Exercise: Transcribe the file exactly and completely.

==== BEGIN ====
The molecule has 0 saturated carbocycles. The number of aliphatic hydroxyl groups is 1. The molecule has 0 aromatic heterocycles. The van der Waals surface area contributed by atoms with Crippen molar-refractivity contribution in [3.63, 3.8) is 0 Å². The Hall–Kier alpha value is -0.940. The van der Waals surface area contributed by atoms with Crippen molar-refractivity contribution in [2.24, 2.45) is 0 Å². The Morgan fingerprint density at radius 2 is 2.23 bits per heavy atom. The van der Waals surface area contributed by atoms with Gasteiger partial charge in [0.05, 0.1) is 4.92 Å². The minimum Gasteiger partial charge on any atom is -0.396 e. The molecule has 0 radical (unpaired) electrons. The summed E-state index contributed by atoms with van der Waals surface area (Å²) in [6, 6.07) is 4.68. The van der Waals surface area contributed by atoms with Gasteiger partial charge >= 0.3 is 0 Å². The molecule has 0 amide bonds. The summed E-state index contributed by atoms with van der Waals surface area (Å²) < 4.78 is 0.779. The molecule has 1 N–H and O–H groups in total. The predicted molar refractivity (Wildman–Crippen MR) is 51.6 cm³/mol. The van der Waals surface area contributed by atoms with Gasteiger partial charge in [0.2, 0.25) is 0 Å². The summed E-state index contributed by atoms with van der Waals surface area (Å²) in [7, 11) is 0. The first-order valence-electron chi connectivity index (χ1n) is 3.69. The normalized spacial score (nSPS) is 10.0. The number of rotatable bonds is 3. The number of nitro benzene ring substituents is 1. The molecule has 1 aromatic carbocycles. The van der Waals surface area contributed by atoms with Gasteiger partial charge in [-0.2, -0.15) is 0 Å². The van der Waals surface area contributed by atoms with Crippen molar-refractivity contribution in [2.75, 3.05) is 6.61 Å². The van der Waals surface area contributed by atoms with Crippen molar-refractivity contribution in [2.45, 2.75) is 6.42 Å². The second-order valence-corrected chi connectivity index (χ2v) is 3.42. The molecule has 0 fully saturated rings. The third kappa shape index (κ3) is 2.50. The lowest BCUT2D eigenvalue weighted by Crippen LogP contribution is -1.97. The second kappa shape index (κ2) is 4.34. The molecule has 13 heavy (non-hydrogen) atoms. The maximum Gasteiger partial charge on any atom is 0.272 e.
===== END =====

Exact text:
The molecule has 0 saturated carbocycles. The number of aliphatic hydroxyl groups is 1. The molecule has 0 aromatic heterocycles. The van der Waals surface area contributed by atoms with Crippen molar-refractivity contribution in [3.63, 3.8) is 0 Å². The Hall–Kier alpha value is -0.940. The van der Waals surface area contributed by atoms with Crippen molar-refractivity contribution in [2.24, 2.45) is 0 Å². The Morgan fingerprint density at radius 2 is 2.23 bits per heavy atom. The van der Waals surface area contributed by atoms with Gasteiger partial charge in [0.05, 0.1) is 4.92 Å². The minimum Gasteiger partial charge on any atom is -0.396 e. The molecule has 0 radical (unpaired) electrons. The summed E-state index contributed by atoms with van der Waals surface area (Å²) in [6, 6.07) is 4.68. The van der Waals surface area contributed by atoms with Gasteiger partial charge >= 0.3 is 0 Å². The molecule has 0 amide bonds. The summed E-state index contributed by atoms with van der Waals surface area (Å²) < 4.78 is 0.779. The molecule has 1 N–H and O–H groups in total. The predicted molar refractivity (Wildman–Crippen MR) is 51.6 cm³/mol. The van der Waals surface area contributed by atoms with Gasteiger partial charge in [0.2, 0.25) is 0 Å². The summed E-state index contributed by atoms with van der Waals surface area (Å²) in [7, 11) is 0. The first-order valence-electron chi connectivity index (χ1n) is 3.69. The normalized spacial score (nSPS) is 10.0. The number of rotatable bonds is 3. The number of nitro benzene ring substituents is 1. The molecule has 1 aromatic carbocycles. The van der Waals surface area contributed by atoms with Gasteiger partial charge in [-0.2, -0.15) is 0 Å². The van der Waals surface area contributed by atoms with Crippen molar-refractivity contribution in [2.75, 3.05) is 6.61 Å². The van der Waals surface area contributed by atoms with Crippen molar-refractivity contribution in [2.45, 2.75) is 6.42 Å². The second-order valence-corrected chi connectivity index (χ2v) is 3.42. The molecule has 0 fully saturated rings. The third kappa shape index (κ3) is 2.50. The lowest BCUT2D eigenvalue weighted by Crippen LogP contribution is -1.97. The second kappa shape index (κ2) is 4.34. The molecule has 13 heavy (non-hydrogen) atoms. The maximum Gasteiger partial charge on any atom is 0.272 e.